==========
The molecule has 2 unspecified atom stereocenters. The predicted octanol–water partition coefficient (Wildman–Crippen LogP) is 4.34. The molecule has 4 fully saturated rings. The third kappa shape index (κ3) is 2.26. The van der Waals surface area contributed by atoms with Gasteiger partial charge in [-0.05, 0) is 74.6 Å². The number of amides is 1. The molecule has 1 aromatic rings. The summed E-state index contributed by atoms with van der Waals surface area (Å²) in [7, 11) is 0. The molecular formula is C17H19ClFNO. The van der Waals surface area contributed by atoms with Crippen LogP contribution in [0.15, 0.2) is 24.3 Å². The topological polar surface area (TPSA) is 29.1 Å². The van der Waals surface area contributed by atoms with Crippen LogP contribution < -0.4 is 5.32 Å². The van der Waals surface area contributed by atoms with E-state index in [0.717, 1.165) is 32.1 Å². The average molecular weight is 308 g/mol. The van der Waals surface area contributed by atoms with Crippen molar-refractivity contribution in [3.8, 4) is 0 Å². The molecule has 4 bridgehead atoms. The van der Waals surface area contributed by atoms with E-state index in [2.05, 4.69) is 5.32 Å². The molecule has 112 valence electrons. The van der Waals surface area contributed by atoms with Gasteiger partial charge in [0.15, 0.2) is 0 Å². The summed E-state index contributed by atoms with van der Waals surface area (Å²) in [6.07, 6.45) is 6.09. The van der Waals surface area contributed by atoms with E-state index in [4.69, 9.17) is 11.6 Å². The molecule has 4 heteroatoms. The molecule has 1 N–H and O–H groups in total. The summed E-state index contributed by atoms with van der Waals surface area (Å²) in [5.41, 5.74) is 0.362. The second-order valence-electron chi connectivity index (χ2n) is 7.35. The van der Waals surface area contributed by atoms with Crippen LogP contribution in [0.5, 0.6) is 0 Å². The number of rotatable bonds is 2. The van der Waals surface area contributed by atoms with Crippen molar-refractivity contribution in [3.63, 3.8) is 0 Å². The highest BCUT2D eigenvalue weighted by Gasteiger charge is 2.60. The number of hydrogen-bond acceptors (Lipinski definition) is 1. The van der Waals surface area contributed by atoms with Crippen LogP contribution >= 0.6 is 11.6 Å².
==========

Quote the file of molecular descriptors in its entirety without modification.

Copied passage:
The molecule has 2 unspecified atom stereocenters. The predicted octanol–water partition coefficient (Wildman–Crippen LogP) is 4.34. The molecule has 4 fully saturated rings. The third kappa shape index (κ3) is 2.26. The van der Waals surface area contributed by atoms with Gasteiger partial charge in [-0.05, 0) is 74.6 Å². The number of amides is 1. The molecule has 1 aromatic rings. The summed E-state index contributed by atoms with van der Waals surface area (Å²) in [7, 11) is 0. The molecular formula is C17H19ClFNO. The van der Waals surface area contributed by atoms with Crippen LogP contribution in [0.15, 0.2) is 24.3 Å². The topological polar surface area (TPSA) is 29.1 Å². The van der Waals surface area contributed by atoms with Crippen LogP contribution < -0.4 is 5.32 Å². The van der Waals surface area contributed by atoms with E-state index in [0.717, 1.165) is 32.1 Å². The average molecular weight is 308 g/mol. The van der Waals surface area contributed by atoms with Crippen molar-refractivity contribution in [3.8, 4) is 0 Å². The molecule has 4 bridgehead atoms. The van der Waals surface area contributed by atoms with E-state index in [2.05, 4.69) is 5.32 Å². The molecule has 112 valence electrons. The van der Waals surface area contributed by atoms with Gasteiger partial charge in [0.15, 0.2) is 0 Å². The summed E-state index contributed by atoms with van der Waals surface area (Å²) in [6.07, 6.45) is 6.09. The van der Waals surface area contributed by atoms with E-state index in [4.69, 9.17) is 11.6 Å². The molecule has 4 heteroatoms. The molecule has 1 N–H and O–H groups in total. The summed E-state index contributed by atoms with van der Waals surface area (Å²) in [5.41, 5.74) is 0.362. The second-order valence-electron chi connectivity index (χ2n) is 7.35. The van der Waals surface area contributed by atoms with Crippen LogP contribution in [0.5, 0.6) is 0 Å². The number of rotatable bonds is 2. The van der Waals surface area contributed by atoms with Crippen molar-refractivity contribution in [3.63, 3.8) is 0 Å². The highest BCUT2D eigenvalue weighted by Gasteiger charge is 2.60. The number of hydrogen-bond acceptors (Lipinski definition) is 1. The van der Waals surface area contributed by atoms with Crippen LogP contribution >= 0.6 is 11.6 Å².